Terrorist activity was still rife, and Dr Doyle wrote to Anglesey thanking him for the Special Commission he had sent to Queen’s County. Dr Kinsella of Ossory (Kilkenny) issued a strong pastoral against those in his diocese engaged in agrarian disorders. No absolution in confession was to be given to them until they had renounced the evil secret society to which they belonged. Nor were they to be absolved until they had made full restitution for all injuries done, or goods stolen or destroyed. Nor was it to be given until a further twelve months had elapsed and penance performed. These rules to apply to all who were engaged in the illegal activity even if only by silence and consent, or those who benefited from the unlawful activity. Rather unusually, the terrorism spread to the Barrow Navigation. Horses were houghed or otherwise maimed, boats burned or destroyed, and various other outrages committed to prevent the use of horses to displace men from hauling the barges. It was the last river in Ireland on which hauling by men survived (DEP 24 March 1832).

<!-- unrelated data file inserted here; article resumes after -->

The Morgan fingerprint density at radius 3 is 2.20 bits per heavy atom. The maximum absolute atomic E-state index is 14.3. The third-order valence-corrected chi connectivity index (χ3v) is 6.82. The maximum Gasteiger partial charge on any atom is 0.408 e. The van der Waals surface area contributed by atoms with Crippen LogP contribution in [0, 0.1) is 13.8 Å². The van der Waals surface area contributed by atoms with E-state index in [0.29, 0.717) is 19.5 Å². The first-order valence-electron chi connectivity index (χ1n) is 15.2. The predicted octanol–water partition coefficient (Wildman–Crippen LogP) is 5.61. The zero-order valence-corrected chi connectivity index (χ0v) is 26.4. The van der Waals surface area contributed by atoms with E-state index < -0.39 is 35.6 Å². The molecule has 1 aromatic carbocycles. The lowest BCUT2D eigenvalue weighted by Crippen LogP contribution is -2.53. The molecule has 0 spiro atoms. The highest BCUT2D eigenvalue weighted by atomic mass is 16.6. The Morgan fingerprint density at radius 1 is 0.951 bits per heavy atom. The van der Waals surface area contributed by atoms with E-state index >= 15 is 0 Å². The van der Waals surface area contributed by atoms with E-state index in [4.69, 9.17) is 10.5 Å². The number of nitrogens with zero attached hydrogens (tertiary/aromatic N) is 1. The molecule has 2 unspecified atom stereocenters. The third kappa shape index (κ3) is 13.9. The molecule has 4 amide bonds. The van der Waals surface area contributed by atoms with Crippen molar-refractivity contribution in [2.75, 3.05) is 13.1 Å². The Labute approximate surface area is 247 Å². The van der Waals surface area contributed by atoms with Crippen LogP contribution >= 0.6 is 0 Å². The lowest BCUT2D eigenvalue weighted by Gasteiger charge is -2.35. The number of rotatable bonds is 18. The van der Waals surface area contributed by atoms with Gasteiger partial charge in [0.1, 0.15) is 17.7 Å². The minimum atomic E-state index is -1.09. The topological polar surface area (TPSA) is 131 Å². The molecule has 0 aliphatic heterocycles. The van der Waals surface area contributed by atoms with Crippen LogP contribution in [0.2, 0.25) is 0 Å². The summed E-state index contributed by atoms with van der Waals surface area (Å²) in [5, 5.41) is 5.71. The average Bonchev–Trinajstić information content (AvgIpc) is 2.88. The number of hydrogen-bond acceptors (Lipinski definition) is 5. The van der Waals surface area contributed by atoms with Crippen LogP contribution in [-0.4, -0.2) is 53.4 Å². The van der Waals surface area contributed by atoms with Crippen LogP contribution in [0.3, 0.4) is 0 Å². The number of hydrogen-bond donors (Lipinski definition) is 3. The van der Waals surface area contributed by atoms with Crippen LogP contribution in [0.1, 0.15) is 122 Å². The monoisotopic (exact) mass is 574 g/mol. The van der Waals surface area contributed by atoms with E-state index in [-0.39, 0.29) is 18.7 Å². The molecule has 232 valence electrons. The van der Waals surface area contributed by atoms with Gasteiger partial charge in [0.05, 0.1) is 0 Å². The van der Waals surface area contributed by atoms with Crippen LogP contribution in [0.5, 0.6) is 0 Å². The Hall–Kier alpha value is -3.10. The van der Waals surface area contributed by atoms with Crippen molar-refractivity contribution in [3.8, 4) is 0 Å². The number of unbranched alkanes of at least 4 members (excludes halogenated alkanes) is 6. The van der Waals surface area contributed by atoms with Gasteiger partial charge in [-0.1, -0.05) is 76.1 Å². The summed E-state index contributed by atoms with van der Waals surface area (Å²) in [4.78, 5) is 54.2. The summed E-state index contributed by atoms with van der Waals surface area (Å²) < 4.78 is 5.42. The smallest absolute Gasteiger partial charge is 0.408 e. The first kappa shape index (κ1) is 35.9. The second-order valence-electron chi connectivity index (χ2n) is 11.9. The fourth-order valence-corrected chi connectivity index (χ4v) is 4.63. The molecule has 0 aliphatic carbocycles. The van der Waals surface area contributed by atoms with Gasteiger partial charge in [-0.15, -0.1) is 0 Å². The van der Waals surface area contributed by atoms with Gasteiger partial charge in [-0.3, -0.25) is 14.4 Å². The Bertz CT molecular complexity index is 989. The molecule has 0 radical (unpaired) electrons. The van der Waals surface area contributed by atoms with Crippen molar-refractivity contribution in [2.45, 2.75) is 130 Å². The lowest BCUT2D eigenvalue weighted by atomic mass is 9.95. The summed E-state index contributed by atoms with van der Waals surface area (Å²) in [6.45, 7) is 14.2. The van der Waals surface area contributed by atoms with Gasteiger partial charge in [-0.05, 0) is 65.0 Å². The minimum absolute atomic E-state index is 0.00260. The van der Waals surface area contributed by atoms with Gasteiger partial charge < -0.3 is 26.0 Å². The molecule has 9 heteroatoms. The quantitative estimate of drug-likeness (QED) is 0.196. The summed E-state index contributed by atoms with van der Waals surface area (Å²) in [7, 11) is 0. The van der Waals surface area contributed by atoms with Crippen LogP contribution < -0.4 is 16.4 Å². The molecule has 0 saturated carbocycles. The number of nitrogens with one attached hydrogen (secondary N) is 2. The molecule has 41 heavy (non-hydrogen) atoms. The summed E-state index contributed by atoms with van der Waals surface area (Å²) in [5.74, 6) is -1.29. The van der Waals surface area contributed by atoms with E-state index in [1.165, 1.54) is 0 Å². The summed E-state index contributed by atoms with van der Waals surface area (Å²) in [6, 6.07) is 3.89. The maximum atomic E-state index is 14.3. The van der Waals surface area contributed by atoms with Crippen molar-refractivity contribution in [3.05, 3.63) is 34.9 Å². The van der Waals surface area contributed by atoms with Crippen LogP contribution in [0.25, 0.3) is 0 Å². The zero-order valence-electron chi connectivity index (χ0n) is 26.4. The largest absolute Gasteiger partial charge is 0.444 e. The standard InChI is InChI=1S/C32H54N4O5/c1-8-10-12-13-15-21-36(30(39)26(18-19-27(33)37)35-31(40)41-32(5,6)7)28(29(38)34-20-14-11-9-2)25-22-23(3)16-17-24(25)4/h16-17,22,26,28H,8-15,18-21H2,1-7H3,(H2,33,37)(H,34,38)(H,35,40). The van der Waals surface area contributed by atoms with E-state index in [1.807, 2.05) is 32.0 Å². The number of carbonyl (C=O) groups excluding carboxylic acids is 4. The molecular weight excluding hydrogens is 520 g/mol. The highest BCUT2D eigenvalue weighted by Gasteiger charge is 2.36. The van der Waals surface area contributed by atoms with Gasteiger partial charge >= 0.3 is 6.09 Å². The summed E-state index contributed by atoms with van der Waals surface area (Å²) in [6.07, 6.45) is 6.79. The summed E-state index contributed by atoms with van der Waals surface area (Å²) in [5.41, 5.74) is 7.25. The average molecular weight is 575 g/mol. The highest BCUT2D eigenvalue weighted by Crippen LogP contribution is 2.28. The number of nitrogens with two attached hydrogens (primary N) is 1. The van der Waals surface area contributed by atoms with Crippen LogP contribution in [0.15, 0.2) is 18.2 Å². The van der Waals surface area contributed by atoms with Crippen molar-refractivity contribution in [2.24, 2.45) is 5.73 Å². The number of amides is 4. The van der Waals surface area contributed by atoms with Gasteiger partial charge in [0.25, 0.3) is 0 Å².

On the other hand, preparations for Ireland’s first railway were well advanced. A Bill authorising its construction had been passed in 1832. These were private member’s Bills and were the first big expense involved in the construction of a railway. Alexander Nimmo was engaged to prepare the plans, and the English standard gauge agreed on. On Nimmo’s death in 1832, Charles Vignoles was appointed. The following year the contract for construction was awarded to William Dargan from county Carlow. The six-mile track was completed and opened in 1834. 

The cholera reached Ireland in March 1832. Among its victims was the elderly Primate Curtis. Dr Kelly of Dromore was made archbishop, but he died very young, and was succeeded by the liberal bishop of Down and Connor (Belfast) Dr William Crolly. Crolly worked closely with Archbishop Murray until his death in 1849.